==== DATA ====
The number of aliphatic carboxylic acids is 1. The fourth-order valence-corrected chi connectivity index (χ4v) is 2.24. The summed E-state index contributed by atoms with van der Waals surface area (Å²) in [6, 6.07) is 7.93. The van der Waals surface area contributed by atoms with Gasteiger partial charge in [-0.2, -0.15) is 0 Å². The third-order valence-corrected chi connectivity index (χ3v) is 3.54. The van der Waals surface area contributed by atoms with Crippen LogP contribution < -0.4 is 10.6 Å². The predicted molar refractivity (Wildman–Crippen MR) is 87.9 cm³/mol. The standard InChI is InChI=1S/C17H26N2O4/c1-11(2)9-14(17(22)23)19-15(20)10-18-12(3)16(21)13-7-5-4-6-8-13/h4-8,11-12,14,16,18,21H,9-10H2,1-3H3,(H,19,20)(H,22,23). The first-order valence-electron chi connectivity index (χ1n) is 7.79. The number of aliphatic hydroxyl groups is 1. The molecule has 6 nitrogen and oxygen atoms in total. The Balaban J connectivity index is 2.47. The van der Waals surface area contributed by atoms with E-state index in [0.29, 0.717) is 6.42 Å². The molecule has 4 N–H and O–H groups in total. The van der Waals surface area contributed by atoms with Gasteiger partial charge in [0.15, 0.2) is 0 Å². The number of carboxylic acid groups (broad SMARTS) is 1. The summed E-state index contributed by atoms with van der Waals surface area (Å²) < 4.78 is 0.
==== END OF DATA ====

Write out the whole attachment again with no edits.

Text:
The number of aliphatic carboxylic acids is 1. The fourth-order valence-corrected chi connectivity index (χ4v) is 2.24. The summed E-state index contributed by atoms with van der Waals surface area (Å²) in [6, 6.07) is 7.93. The van der Waals surface area contributed by atoms with Gasteiger partial charge in [-0.2, -0.15) is 0 Å². The third-order valence-corrected chi connectivity index (χ3v) is 3.54. The van der Waals surface area contributed by atoms with Crippen LogP contribution < -0.4 is 10.6 Å². The predicted molar refractivity (Wildman–Crippen MR) is 87.9 cm³/mol. The standard InChI is InChI=1S/C17H26N2O4/c1-11(2)9-14(17(22)23)19-15(20)10-18-12(3)16(21)13-7-5-4-6-8-13/h4-8,11-12,14,16,18,21H,9-10H2,1-3H3,(H,19,20)(H,22,23). The first-order valence-electron chi connectivity index (χ1n) is 7.79. The number of aliphatic hydroxyl groups is 1. The molecule has 6 nitrogen and oxygen atoms in total. The Balaban J connectivity index is 2.47. The van der Waals surface area contributed by atoms with E-state index in [0.29, 0.717) is 6.42 Å². The molecule has 4 N–H and O–H groups in total. The van der Waals surface area contributed by atoms with Gasteiger partial charge in [0.15, 0.2) is 0 Å². The number of carboxylic acid groups (broad SMARTS) is 1. The summed E-state index contributed by atoms with van der Waals surface area (Å²) < 4.78 is 0.